I’m 33-weeks pregnant now. All is actually really good! I haven’t had the swelling like the other pregnancies, and so far I’m avoiding the pinched sciatic nerve pain I had while pregnant with Jude. But I’m struggling with one thing and just need to get it off my chest.Â Long story here, and I’ll try to make it short given these are meant to be QUICK takes.
Our family’s primary healthcare facility is the newÂ pro-life clinicÂ in town.Â My doctor there has delivery privileges at the hospital where I’ll labor. However he can’t be my lead physician because heÂ doesn’t have privileges for patients who’ve had c-sections. That would be me. A few weeks ago I transferred care to the team of doctors who performed my cesarean withÂ Jude,Â and now I’m experiencing the ironic anti-life stuff that plagues the OBGYNÂ world.
While under care at the pro-life clinic,Â I had a couple of ultrasounds that provided us as much information as necessary.Â I did not have a “typical” thorough 20-week ultrasound meticulously checkingÂ for chromosomal or genetic abnormalities. The new OBGYN practice is now insisting I have an ultrasound to check for those abnormalities given “my older age.” A few thoughts.
- I’m 37. Still young. Why some doctors rest solely on one study completed back in the 70s linking maternal age to chromosomal abnormalities yet ignore several other studies since that time rebuking those results is beyond me. But baby docs who advocate for increased abortion rights doesn’t make sense to me, either.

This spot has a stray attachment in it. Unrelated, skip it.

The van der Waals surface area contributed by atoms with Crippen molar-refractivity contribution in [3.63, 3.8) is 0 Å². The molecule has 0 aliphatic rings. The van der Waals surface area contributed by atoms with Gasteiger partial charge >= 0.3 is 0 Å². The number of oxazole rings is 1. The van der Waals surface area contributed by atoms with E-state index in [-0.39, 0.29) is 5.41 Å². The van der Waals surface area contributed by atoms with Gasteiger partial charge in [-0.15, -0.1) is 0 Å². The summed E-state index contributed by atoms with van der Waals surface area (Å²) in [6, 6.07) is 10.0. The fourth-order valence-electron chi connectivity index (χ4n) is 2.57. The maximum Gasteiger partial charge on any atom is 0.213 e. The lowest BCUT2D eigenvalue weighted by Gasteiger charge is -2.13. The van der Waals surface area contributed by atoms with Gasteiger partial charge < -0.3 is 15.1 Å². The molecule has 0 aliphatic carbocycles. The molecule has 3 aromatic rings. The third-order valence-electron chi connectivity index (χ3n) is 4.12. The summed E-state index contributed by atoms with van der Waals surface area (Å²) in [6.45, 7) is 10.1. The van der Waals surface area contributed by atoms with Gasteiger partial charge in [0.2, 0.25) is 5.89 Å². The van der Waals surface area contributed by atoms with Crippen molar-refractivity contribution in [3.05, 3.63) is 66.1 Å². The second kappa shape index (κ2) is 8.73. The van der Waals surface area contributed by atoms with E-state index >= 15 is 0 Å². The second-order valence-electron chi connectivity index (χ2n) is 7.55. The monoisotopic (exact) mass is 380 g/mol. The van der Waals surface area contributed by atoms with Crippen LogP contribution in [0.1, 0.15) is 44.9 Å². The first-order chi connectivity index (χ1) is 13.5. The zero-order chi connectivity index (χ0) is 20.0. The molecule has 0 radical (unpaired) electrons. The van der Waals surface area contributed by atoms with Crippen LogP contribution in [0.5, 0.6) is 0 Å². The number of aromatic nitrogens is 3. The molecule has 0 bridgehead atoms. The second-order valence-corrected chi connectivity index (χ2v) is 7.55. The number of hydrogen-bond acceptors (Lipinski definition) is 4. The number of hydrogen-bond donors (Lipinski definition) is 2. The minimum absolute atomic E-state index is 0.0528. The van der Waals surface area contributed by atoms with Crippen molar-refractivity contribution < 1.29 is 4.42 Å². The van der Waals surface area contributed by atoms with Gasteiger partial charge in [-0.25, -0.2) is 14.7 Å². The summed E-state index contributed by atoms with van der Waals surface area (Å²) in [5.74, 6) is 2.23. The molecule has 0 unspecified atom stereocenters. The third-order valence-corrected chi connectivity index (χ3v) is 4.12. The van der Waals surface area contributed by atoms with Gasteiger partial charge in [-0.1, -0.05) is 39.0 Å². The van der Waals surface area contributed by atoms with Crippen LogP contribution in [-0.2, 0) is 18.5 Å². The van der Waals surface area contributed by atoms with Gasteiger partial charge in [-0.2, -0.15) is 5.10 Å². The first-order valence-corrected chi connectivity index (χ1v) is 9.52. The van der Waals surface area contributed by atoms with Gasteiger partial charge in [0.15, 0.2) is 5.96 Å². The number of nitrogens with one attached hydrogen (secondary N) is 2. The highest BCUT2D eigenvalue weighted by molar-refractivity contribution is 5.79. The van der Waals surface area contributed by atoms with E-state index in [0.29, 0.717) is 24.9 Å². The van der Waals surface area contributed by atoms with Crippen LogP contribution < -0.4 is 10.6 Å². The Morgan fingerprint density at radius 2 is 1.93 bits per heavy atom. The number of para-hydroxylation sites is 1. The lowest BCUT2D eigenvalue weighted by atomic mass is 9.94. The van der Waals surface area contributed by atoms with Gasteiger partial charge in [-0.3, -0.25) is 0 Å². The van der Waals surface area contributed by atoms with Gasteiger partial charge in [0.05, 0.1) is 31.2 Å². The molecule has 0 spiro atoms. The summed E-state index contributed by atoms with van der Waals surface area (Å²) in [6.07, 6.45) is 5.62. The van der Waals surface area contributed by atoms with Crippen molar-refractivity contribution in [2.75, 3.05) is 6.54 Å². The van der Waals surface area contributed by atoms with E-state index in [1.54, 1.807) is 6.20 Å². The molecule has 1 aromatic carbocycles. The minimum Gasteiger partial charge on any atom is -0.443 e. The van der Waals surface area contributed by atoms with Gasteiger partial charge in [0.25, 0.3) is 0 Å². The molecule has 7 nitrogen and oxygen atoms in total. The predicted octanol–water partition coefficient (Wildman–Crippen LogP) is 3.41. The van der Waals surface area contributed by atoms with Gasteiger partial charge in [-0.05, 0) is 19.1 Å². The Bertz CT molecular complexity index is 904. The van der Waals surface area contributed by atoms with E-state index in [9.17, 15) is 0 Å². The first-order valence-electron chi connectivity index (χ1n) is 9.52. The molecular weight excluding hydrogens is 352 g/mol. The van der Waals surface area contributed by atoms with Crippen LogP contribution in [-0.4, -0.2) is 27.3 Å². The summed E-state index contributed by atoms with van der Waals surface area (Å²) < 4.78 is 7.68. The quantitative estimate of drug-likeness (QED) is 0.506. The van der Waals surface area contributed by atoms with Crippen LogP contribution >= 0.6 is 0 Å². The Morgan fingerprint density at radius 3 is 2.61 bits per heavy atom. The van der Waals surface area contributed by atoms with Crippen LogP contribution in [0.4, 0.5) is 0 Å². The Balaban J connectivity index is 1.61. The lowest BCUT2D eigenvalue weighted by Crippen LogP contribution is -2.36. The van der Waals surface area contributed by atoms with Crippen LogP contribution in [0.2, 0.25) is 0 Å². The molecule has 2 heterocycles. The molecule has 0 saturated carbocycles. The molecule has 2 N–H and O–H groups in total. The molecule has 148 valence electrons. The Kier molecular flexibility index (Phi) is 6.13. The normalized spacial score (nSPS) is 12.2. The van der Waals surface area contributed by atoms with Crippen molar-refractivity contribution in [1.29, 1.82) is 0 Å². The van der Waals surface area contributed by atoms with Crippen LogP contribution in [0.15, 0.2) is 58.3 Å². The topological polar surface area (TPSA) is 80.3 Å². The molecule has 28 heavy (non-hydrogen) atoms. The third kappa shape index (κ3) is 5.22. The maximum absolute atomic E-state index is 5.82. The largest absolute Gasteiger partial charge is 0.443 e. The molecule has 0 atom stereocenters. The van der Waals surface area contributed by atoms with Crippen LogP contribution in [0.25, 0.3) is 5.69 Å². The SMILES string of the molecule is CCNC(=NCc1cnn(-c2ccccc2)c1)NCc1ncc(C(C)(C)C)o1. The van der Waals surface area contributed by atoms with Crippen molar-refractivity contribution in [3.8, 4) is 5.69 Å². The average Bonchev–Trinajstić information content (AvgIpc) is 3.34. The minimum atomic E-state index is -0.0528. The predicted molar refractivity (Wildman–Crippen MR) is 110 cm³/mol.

- The results of this ultrasound will not offer any necessary information to the doctors in terms of my impending delivery options. The results will simply indicate if our babyÂ MAYÂ have genetic abnormalities. And those results areÂ NEVERÂ wrong, are they?!
- To assess the viability of a VBAC delivery, another ultrasound must be performed at 38-weeks to check baby’s size and position in the womb. So why not just wait for that one, which has to be done anyway?
So again, I ask,Â why do I need an ultrasound now?Â All other signs of my pregnancy and baby’s growth suggest a healthy one. Let me repeat that. Aside from the bogus high-risk age issue, there are no other risk factors. And bottom line, we’ll love the child we receive as a precious gift from God regardless.
It’s just so maddening. Oh, and of course, theÂ “are-you-done” sterilization question was one of theÂ firstÂ questions this doctor asked. She also got plenty of digs in on my pro-life doc. Now I don’t want to walk into that clinic next week with my militant Catholic guns blazing, but I often wonder:Â What’s my price going to be forÂ not standing up for the truth when among unbelievers or critics?Â
Joel’s going with me to my appointment this coming week. Four guns blazing just might get our point across. We hope. We pray.
With that off my chest, let’s get on to #2 – #7!
On a happier note, I started seeing aÂ prenatal chiropractorÂ a couple of weeksÂ ago who’sÂ helping me mentally and physically prepare for aÂ VBAC. She’s a Believer who loves babies. Pretty sure she’s the best thing sinceÂ Great Plains pizza. I can’t say she’s solely responsible for this, but when I started seeing her, baby’s head was all up in my ribs. Baby’s head is now down, down, down. Yes sir, that’s my baby! Just stay there, please. And Baby, feel free to come out once those lungs are healthy. Then maybe we won’t even have to deal with the aforementioned 38-week ultrasound business.